This is an irrevocable Trust, good for shifting some of the value of an asset out of the estate. The Grantor places assets in Trust for the ultimate benefit of the children (i.e., they have a remainder interest), but retains the right to an annual pay out for a period of years.
Example: Grantor creates a GRAT and transfers $300,000 in mutual fund shares into it. The Trust provides that the Grantor will get a $6,000 annual pay out for 15 years, after which the Trustee will make a complete and final distribution of the shares to the Grantor’s children.
At this point, there has been a taxable gift-but not of the full $300,000, because there are “strings” attached. After all, the money is not available to the children for 15 years. This is how tax savings are possible. At the end of 15 years-if the Grantor is still alive-the value of the mutual fund shares, including any price increase, will have been removed from Grantor’s estate and will not be subject to tax upon his death. The GRAT is also a good way for the owner of a growing, closely held business to retain an income for himself, while passing the business along to his heirs before any more (taxable) growth occurs.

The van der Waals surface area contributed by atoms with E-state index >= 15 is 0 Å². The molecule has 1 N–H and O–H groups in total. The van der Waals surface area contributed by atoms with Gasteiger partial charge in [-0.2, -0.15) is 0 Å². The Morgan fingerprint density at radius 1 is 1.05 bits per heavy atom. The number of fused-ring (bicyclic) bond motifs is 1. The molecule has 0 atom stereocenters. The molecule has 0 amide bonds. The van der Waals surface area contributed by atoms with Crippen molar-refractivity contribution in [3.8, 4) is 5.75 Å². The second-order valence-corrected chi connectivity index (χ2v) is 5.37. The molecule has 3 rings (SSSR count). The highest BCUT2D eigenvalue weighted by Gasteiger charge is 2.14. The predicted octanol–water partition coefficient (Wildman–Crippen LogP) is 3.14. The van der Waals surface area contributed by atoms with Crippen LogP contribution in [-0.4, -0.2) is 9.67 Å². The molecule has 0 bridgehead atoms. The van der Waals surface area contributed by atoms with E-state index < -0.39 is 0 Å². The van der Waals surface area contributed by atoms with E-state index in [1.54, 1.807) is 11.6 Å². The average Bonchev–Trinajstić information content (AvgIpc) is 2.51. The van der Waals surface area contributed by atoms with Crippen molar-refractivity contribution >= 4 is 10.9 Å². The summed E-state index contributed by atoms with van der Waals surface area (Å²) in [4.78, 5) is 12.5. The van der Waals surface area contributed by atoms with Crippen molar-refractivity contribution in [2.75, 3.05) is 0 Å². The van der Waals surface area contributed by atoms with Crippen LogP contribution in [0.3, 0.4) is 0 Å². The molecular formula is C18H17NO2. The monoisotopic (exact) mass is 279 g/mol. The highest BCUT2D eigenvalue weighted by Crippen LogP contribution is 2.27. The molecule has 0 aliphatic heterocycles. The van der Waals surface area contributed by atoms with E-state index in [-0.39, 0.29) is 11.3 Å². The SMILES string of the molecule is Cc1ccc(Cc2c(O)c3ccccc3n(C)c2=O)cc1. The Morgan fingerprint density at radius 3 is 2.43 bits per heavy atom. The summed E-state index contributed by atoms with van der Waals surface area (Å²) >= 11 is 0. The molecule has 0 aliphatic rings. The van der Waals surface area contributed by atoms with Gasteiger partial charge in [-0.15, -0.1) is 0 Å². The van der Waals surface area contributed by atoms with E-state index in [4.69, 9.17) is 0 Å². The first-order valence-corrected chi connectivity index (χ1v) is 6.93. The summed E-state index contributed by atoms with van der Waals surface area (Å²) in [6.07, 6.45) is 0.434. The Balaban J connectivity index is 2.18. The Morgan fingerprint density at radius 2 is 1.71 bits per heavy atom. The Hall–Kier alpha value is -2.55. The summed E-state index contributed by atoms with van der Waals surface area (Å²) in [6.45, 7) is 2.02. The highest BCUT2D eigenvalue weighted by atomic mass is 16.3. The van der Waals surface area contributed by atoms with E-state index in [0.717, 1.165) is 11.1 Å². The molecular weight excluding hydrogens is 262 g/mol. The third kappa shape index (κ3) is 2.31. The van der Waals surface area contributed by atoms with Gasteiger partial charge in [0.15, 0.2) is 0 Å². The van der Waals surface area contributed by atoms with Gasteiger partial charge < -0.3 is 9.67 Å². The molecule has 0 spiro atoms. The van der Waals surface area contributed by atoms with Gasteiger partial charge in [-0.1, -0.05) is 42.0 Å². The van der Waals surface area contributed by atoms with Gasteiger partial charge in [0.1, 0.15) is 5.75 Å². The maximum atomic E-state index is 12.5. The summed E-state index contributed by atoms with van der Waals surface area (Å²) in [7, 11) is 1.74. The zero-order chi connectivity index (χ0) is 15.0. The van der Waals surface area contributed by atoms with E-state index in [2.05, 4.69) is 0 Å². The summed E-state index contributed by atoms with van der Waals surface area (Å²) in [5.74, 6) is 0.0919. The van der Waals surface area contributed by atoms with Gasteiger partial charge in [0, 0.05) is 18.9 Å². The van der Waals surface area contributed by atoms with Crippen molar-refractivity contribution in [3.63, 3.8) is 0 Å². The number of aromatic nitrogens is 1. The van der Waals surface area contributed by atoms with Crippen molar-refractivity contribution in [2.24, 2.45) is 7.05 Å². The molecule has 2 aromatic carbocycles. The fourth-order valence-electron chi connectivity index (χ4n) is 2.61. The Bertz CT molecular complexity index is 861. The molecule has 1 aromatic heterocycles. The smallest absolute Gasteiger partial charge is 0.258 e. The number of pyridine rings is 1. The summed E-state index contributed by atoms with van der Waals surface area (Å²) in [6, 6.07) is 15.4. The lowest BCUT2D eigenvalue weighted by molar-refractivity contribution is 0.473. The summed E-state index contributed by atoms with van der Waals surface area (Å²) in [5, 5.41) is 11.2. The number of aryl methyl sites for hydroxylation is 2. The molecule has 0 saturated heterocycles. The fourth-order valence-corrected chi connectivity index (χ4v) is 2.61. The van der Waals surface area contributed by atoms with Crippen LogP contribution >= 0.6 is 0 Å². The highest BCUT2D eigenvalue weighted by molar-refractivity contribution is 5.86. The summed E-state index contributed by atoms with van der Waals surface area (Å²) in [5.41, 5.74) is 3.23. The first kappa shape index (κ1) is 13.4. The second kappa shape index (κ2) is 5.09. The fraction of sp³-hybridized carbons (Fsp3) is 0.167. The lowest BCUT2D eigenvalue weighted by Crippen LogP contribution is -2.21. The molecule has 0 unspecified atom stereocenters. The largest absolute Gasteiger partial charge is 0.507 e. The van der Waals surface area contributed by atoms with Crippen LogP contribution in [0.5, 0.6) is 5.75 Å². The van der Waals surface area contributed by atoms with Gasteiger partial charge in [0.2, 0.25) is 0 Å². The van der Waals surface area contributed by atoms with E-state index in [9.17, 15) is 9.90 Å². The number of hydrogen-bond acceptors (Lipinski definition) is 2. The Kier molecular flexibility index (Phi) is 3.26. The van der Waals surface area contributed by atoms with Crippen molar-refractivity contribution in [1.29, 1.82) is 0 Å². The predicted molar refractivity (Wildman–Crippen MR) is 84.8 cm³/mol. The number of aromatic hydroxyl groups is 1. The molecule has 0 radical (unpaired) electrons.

By accepting some gift tax liability at the time the GRAT was set up, the Grantor has reduced his estate tax liability later, and the heirs end up with more. If the grantor dies within the term of the Trust, all property is included in the estate, and there are no tax consequences-just as if nothing had been done.
The key to the GRAT technique (and the Charitable Remainder Trust) is the relative values given the two interests involved: The gift of the remainder interest in the Trust principal, and the value of what the Grantor has retained-the present right to collect a certain cash pay out from the Trust each year for “X” years. There is a financial calculation that depends on the current interest rate published by IRS, the number of years during which Grantor will take the Trust payout, and the amount of the payout. The greater the annual pay out, and the number of years of payments, the greater will be the value the Grantor has retained for himself, and the smaller will be the value the IRS gives to what is left over, which is the taxable gift. (In the CRT, of course, “what is left over” goes to charity, so there is no taxable gift. This value will therefore be the amount of the donation and current income tax deduction.)